2022 The ‘Disruptions of Supplies of Medicinal Products for Human Use in Switzerland: situational analysis and improvements to be considered’ report is formally acknowledged by the Federal Council on 16 February 2022.

2022 With the publication of the Disruptions of Supplies Report, the Federal Department of Home Affairs/FDHA (and the FOPH in particular) and the Federal Department of Economic Affairs, Education and Research/EAER (and the NES Therapeutic Products Division in particular) are commissioned to work with the Federal Department of Defence, Civil Protection and Sport/DDPS (and the Armed Forces Pharmacy in particular) along with further relevant stakeholders from the healthcare sector to study the actions listed in the report in greater depth and devise concrete proposals on how they may be implemented.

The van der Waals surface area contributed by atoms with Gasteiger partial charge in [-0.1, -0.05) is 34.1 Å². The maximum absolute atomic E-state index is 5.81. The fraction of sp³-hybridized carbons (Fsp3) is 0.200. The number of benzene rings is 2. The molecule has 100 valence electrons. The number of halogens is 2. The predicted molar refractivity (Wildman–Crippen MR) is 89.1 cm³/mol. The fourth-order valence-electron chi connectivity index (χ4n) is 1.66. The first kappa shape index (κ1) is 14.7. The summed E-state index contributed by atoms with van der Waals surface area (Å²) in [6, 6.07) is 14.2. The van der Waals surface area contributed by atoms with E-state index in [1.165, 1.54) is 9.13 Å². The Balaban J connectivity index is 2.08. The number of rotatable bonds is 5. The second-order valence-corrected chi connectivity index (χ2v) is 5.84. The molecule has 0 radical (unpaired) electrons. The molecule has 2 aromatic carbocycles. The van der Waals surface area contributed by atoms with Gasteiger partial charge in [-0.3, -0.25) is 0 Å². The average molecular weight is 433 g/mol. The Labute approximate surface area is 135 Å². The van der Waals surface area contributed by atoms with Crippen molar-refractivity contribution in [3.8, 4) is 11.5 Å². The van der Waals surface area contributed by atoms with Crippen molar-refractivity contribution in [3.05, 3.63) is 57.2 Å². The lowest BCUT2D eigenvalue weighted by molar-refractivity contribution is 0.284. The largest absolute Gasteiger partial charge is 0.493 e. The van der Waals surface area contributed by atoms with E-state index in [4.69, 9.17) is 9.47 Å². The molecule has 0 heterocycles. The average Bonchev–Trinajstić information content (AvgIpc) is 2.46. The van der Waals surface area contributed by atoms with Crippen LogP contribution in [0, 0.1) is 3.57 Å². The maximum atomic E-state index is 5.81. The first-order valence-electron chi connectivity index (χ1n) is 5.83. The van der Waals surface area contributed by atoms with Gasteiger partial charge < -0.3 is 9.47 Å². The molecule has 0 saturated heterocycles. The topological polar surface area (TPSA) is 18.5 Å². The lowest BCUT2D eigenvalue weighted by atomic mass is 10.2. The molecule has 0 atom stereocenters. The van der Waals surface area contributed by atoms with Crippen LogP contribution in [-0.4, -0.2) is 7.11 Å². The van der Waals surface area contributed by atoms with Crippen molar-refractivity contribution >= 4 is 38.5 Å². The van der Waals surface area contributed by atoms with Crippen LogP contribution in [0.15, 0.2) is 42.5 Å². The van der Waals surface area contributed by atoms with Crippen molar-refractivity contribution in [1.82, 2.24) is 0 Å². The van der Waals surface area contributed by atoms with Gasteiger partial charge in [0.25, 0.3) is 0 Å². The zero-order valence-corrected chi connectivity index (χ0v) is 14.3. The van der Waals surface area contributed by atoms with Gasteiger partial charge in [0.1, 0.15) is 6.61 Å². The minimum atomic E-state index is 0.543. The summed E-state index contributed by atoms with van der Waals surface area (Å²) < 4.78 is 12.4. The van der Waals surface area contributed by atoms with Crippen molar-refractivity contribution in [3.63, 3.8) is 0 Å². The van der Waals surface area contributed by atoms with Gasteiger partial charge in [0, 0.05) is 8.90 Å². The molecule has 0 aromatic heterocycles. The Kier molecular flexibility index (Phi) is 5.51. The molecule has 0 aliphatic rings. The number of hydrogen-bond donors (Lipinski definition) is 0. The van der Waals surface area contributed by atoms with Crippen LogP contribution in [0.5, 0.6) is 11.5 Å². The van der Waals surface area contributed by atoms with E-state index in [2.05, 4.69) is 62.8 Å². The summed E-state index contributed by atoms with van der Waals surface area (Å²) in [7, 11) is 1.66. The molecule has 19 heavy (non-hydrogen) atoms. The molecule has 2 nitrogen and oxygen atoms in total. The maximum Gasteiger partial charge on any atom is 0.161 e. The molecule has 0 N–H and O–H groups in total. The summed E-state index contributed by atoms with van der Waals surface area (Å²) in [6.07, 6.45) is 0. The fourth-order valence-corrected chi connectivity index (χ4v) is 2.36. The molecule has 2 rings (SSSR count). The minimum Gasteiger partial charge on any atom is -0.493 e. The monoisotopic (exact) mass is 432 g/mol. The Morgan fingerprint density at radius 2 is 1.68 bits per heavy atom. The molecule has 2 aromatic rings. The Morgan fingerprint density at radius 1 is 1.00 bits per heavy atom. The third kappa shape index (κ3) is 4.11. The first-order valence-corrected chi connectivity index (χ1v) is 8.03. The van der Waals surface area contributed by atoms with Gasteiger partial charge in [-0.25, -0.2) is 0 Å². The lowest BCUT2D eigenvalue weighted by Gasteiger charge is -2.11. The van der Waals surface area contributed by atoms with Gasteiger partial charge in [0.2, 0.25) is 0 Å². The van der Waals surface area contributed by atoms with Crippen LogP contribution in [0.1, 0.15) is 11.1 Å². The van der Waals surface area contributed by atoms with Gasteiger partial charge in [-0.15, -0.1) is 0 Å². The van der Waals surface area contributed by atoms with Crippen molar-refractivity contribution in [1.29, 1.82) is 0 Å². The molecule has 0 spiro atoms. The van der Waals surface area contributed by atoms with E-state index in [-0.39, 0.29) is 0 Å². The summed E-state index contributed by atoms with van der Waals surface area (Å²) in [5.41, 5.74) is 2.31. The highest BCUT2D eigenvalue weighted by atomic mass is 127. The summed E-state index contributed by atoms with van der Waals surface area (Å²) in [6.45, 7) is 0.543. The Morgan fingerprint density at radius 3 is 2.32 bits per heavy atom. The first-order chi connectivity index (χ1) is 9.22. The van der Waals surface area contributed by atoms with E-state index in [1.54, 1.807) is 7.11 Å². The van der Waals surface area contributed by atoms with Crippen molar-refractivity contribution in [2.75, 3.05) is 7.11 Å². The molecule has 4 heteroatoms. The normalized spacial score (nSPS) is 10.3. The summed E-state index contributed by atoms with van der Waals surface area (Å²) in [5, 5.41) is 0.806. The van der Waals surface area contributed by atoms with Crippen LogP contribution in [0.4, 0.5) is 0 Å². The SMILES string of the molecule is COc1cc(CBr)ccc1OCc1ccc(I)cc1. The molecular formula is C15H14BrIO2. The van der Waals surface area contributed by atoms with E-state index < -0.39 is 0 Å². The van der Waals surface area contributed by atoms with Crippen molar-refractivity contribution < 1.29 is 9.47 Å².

2023 The Federal Council approves the request from the NES Therapeutic Products Division to expand reporting requirements and digitalise the reporting process and the associated monitoring activities. The results of this preliminary study are expected in early 2024.

Implementation of the findings of the FOPH Disruptions of Supplies Report of 2022

To strengthen medicinal supplies in the long term, the Swiss Confederation (the FOPH, the NES Therapeutic Products Division and the DDPS/Armed Forces Pharmacy) is specifying the catalogue of actions specified in the FOPH’s Disruptions of Supplies Report of 2022 and is developing concrete proposals on how these can be implemented. To these ends, the Confederation is also involving various stakeholders from further fields such as the industry, research, service providers, representatives of different associations and of the cantons. The work is progressing on various fronts, and the proposals will gradually be adopted. They have also been grouped into eight subprojects.